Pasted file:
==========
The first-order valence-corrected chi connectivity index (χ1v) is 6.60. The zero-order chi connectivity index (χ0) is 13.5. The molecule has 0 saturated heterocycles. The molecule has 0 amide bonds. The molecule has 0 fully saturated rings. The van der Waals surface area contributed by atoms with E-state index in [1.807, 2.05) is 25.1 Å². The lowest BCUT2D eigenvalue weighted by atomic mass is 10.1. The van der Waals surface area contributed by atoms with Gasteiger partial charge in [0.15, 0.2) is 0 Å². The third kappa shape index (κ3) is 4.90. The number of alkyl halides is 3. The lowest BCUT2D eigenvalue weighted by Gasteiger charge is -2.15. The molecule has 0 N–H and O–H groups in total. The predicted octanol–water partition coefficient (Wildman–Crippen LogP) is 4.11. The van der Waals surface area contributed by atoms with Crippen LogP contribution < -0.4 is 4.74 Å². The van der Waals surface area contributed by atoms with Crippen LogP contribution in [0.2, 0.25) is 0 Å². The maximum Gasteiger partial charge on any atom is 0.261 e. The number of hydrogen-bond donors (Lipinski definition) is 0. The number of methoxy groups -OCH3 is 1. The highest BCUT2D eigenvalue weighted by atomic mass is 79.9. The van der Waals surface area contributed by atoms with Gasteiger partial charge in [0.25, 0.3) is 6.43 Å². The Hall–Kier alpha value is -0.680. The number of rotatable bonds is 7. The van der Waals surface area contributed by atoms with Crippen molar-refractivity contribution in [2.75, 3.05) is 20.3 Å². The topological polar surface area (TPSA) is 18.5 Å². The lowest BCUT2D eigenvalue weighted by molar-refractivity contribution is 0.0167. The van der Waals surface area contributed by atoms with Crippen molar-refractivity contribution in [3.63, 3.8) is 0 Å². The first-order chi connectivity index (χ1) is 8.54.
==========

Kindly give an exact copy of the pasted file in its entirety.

The first-order valence-corrected chi connectivity index (χ1v) is 6.60. The zero-order chi connectivity index (χ0) is 13.5. The molecule has 0 saturated heterocycles. The molecule has 0 amide bonds. The molecule has 0 fully saturated rings. The van der Waals surface area contributed by atoms with E-state index in [1.807, 2.05) is 25.1 Å². The lowest BCUT2D eigenvalue weighted by atomic mass is 10.1. The van der Waals surface area contributed by atoms with Gasteiger partial charge in [0.15, 0.2) is 0 Å². The third kappa shape index (κ3) is 4.90. The number of alkyl halides is 3. The lowest BCUT2D eigenvalue weighted by Gasteiger charge is -2.15. The molecule has 0 N–H and O–H groups in total. The predicted octanol–water partition coefficient (Wildman–Crippen LogP) is 4.11. The van der Waals surface area contributed by atoms with Crippen LogP contribution < -0.4 is 4.74 Å². The van der Waals surface area contributed by atoms with Crippen LogP contribution in [0.2, 0.25) is 0 Å². The maximum Gasteiger partial charge on any atom is 0.261 e. The number of hydrogen-bond donors (Lipinski definition) is 0. The number of methoxy groups -OCH3 is 1. The highest BCUT2D eigenvalue weighted by atomic mass is 79.9. The van der Waals surface area contributed by atoms with Gasteiger partial charge in [0.25, 0.3) is 6.43 Å². The Hall–Kier alpha value is -0.680. The number of rotatable bonds is 7. The van der Waals surface area contributed by atoms with Crippen molar-refractivity contribution in [2.75, 3.05) is 20.3 Å². The topological polar surface area (TPSA) is 18.5 Å². The lowest BCUT2D eigenvalue weighted by molar-refractivity contribution is 0.0167. The van der Waals surface area contributed by atoms with Crippen molar-refractivity contribution in [3.63, 3.8) is 0 Å². The first-order chi connectivity index (χ1) is 8.54.